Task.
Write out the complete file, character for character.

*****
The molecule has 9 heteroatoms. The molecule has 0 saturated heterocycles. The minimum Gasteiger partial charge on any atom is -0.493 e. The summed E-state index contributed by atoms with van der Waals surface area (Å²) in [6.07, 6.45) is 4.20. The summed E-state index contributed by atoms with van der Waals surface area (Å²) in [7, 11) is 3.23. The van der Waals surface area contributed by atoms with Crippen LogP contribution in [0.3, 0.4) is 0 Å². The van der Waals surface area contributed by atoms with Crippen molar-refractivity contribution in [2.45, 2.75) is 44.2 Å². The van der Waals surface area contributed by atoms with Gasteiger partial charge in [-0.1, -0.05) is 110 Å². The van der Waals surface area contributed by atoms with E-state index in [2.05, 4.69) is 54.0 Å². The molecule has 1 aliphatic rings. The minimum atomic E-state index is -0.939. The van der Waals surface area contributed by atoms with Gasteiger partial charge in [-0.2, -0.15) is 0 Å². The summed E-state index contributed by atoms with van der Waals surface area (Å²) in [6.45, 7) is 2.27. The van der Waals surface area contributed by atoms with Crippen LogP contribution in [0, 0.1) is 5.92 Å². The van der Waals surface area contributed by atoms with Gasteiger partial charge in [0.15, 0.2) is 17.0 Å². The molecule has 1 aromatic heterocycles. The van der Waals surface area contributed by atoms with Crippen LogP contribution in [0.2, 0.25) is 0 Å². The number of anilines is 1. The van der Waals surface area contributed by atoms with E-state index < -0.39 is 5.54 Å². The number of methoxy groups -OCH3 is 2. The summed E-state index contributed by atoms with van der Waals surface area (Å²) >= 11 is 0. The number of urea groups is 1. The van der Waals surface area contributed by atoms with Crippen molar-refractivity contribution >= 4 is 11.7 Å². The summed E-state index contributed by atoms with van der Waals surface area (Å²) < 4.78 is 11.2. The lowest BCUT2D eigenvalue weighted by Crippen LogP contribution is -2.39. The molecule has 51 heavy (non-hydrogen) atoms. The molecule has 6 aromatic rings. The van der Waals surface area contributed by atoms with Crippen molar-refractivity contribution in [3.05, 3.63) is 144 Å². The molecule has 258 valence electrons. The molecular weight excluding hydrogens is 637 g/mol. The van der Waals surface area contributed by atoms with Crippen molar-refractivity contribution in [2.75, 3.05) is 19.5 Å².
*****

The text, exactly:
The molecule has 9 heteroatoms. The molecule has 0 saturated heterocycles. The minimum Gasteiger partial charge on any atom is -0.493 e. The summed E-state index contributed by atoms with van der Waals surface area (Å²) in [6.07, 6.45) is 4.20. The summed E-state index contributed by atoms with van der Waals surface area (Å²) in [7, 11) is 3.23. The van der Waals surface area contributed by atoms with Crippen LogP contribution in [0.3, 0.4) is 0 Å². The van der Waals surface area contributed by atoms with Crippen molar-refractivity contribution in [2.45, 2.75) is 44.2 Å². The van der Waals surface area contributed by atoms with Gasteiger partial charge in [-0.1, -0.05) is 110 Å². The van der Waals surface area contributed by atoms with E-state index in [2.05, 4.69) is 54.0 Å². The molecule has 1 aliphatic rings. The minimum atomic E-state index is -0.939. The van der Waals surface area contributed by atoms with Gasteiger partial charge in [-0.2, -0.15) is 0 Å². The summed E-state index contributed by atoms with van der Waals surface area (Å²) in [6.45, 7) is 2.27. The van der Waals surface area contributed by atoms with Crippen LogP contribution in [0, 0.1) is 5.92 Å². The van der Waals surface area contributed by atoms with Gasteiger partial charge in [0.15, 0.2) is 17.0 Å². The molecule has 1 aromatic heterocycles. The van der Waals surface area contributed by atoms with Crippen LogP contribution in [0.2, 0.25) is 0 Å². The number of anilines is 1. The van der Waals surface area contributed by atoms with E-state index < -0.39 is 5.54 Å². The number of methoxy groups -OCH3 is 2. The summed E-state index contributed by atoms with van der Waals surface area (Å²) >= 11 is 0. The number of urea groups is 1. The van der Waals surface area contributed by atoms with Crippen molar-refractivity contribution >= 4 is 11.7 Å². The summed E-state index contributed by atoms with van der Waals surface area (Å²) < 4.78 is 11.2. The lowest BCUT2D eigenvalue weighted by Crippen LogP contribution is -2.39. The molecule has 51 heavy (non-hydrogen) atoms. The molecule has 6 aromatic rings. The van der Waals surface area contributed by atoms with Crippen molar-refractivity contribution in [3.05, 3.63) is 144 Å². The molecule has 258 valence electrons. The molecular weight excluding hydrogens is 637 g/mol. The van der Waals surface area contributed by atoms with Crippen molar-refractivity contribution in [2.75, 3.05) is 19.5 Å².